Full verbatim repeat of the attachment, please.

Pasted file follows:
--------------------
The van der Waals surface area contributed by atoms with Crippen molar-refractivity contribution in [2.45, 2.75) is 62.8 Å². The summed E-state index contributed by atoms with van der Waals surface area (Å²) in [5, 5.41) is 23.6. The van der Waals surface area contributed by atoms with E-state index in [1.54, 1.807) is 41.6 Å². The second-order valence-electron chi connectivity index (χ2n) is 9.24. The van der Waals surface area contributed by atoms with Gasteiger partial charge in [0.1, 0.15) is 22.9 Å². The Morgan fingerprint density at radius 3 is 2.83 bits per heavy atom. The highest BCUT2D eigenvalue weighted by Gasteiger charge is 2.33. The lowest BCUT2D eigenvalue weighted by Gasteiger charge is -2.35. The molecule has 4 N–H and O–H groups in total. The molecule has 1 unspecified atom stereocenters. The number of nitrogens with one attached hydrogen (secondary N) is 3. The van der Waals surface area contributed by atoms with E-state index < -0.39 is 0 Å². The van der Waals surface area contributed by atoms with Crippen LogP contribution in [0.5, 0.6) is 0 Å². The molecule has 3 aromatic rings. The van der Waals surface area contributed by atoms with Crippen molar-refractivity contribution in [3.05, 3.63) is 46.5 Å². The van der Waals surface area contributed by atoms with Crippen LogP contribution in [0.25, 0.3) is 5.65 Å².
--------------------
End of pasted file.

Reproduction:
The van der Waals surface area contributed by atoms with Crippen molar-refractivity contribution in [2.45, 2.75) is 62.8 Å². The summed E-state index contributed by atoms with van der Waals surface area (Å²) in [5, 5.41) is 23.6. The van der Waals surface area contributed by atoms with E-state index in [1.54, 1.807) is 41.6 Å². The second-order valence-electron chi connectivity index (χ2n) is 9.24. The van der Waals surface area contributed by atoms with Gasteiger partial charge in [0.1, 0.15) is 22.9 Å². The Morgan fingerprint density at radius 3 is 2.83 bits per heavy atom. The highest BCUT2D eigenvalue weighted by Gasteiger charge is 2.33. The lowest BCUT2D eigenvalue weighted by Gasteiger charge is -2.35. The molecule has 4 N–H and O–H groups in total. The molecule has 1 unspecified atom stereocenters. The number of nitrogens with one attached hydrogen (secondary N) is 3. The van der Waals surface area contributed by atoms with E-state index < -0.39 is 0 Å². The van der Waals surface area contributed by atoms with Crippen LogP contribution in [0.5, 0.6) is 0 Å². The molecule has 3 aromatic rings. The van der Waals surface area contributed by atoms with Crippen molar-refractivity contribution in [3.05, 3.63) is 46.5 Å². The van der Waals surface area contributed by atoms with Crippen LogP contribution in [0.25, 0.3) is 5.65 Å².